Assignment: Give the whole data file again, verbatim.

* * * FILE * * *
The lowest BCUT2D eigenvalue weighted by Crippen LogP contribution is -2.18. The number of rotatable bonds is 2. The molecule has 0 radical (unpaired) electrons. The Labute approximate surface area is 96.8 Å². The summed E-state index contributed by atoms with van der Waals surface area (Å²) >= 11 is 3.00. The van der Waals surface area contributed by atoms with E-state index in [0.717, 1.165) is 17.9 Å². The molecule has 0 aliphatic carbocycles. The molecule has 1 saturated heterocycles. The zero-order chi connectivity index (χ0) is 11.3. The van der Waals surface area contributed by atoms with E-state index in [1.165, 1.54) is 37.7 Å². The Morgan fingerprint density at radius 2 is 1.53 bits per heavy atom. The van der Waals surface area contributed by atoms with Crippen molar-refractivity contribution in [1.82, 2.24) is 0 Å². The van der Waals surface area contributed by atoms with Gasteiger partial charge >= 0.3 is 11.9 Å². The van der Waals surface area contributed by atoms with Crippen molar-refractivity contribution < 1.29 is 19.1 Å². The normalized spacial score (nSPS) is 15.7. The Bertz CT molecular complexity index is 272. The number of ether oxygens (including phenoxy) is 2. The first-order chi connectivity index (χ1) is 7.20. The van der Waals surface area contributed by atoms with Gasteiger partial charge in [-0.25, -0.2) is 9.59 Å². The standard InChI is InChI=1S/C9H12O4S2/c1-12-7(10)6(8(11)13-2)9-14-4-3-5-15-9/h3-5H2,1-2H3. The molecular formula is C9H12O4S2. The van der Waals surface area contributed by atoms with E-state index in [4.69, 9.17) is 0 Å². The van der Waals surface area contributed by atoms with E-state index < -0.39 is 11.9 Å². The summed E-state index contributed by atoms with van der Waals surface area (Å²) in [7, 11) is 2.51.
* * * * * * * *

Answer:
The lowest BCUT2D eigenvalue weighted by Crippen LogP contribution is -2.18. The number of rotatable bonds is 2. The molecule has 0 radical (unpaired) electrons. The Labute approximate surface area is 96.8 Å². The summed E-state index contributed by atoms with van der Waals surface area (Å²) >= 11 is 3.00. The van der Waals surface area contributed by atoms with E-state index in [0.717, 1.165) is 17.9 Å². The molecule has 0 aliphatic carbocycles. The molecule has 1 saturated heterocycles. The zero-order chi connectivity index (χ0) is 11.3. The van der Waals surface area contributed by atoms with E-state index in [1.165, 1.54) is 37.7 Å². The Morgan fingerprint density at radius 2 is 1.53 bits per heavy atom. The van der Waals surface area contributed by atoms with Crippen molar-refractivity contribution in [1.82, 2.24) is 0 Å². The van der Waals surface area contributed by atoms with Gasteiger partial charge >= 0.3 is 11.9 Å². The van der Waals surface area contributed by atoms with Crippen molar-refractivity contribution < 1.29 is 19.1 Å². The normalized spacial score (nSPS) is 15.7. The Bertz CT molecular complexity index is 272. The number of ether oxygens (including phenoxy) is 2. The first-order chi connectivity index (χ1) is 7.20. The van der Waals surface area contributed by atoms with Gasteiger partial charge in [-0.25, -0.2) is 9.59 Å². The standard InChI is InChI=1S/C9H12O4S2/c1-12-7(10)6(8(11)13-2)9-14-4-3-5-15-9/h3-5H2,1-2H3. The molecular formula is C9H12O4S2. The van der Waals surface area contributed by atoms with E-state index in [4.69, 9.17) is 0 Å². The van der Waals surface area contributed by atoms with E-state index < -0.39 is 11.9 Å². The summed E-state index contributed by atoms with van der Waals surface area (Å²) in [7, 11) is 2.51.